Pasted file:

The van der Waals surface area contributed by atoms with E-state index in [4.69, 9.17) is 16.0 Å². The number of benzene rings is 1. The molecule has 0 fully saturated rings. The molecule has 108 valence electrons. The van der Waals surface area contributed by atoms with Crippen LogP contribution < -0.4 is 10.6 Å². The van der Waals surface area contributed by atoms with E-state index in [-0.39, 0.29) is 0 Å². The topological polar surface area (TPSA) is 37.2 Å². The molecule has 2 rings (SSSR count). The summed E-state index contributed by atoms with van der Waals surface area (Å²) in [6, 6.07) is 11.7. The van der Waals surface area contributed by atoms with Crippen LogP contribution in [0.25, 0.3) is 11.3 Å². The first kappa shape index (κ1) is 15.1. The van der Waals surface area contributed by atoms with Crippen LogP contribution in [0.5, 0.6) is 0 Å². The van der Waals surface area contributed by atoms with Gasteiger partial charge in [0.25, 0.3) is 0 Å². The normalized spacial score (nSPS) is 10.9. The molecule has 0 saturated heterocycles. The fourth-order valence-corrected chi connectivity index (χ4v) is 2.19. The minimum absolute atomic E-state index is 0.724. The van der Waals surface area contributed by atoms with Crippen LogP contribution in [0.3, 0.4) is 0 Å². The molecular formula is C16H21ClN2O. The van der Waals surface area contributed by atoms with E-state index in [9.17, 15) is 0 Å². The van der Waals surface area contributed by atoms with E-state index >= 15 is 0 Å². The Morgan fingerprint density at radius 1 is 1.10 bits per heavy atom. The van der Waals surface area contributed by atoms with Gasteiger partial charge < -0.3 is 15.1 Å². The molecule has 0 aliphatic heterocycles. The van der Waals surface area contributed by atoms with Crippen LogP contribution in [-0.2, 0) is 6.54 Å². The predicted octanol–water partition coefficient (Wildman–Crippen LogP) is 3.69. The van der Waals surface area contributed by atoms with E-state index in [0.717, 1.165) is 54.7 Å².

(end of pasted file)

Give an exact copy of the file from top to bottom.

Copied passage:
The van der Waals surface area contributed by atoms with E-state index in [4.69, 9.17) is 16.0 Å². The number of benzene rings is 1. The molecule has 0 fully saturated rings. The molecule has 108 valence electrons. The van der Waals surface area contributed by atoms with Crippen LogP contribution < -0.4 is 10.6 Å². The van der Waals surface area contributed by atoms with E-state index in [-0.39, 0.29) is 0 Å². The topological polar surface area (TPSA) is 37.2 Å². The molecule has 2 rings (SSSR count). The summed E-state index contributed by atoms with van der Waals surface area (Å²) in [6, 6.07) is 11.7. The van der Waals surface area contributed by atoms with Crippen LogP contribution in [0.25, 0.3) is 11.3 Å². The first kappa shape index (κ1) is 15.1. The van der Waals surface area contributed by atoms with Crippen LogP contribution in [0.5, 0.6) is 0 Å². The van der Waals surface area contributed by atoms with Gasteiger partial charge in [0.25, 0.3) is 0 Å². The normalized spacial score (nSPS) is 10.9. The molecule has 0 saturated heterocycles. The fourth-order valence-corrected chi connectivity index (χ4v) is 2.19. The minimum absolute atomic E-state index is 0.724. The van der Waals surface area contributed by atoms with Crippen LogP contribution in [0.3, 0.4) is 0 Å². The molecular formula is C16H21ClN2O. The van der Waals surface area contributed by atoms with E-state index in [9.17, 15) is 0 Å². The van der Waals surface area contributed by atoms with E-state index >= 15 is 0 Å². The Morgan fingerprint density at radius 1 is 1.10 bits per heavy atom. The van der Waals surface area contributed by atoms with Gasteiger partial charge < -0.3 is 15.1 Å². The molecule has 0 aliphatic heterocycles. The van der Waals surface area contributed by atoms with Crippen LogP contribution in [-0.2, 0) is 6.54 Å². The predicted octanol–water partition coefficient (Wildman–Crippen LogP) is 3.69. The van der Waals surface area contributed by atoms with E-state index in [0.717, 1.165) is 54.7 Å².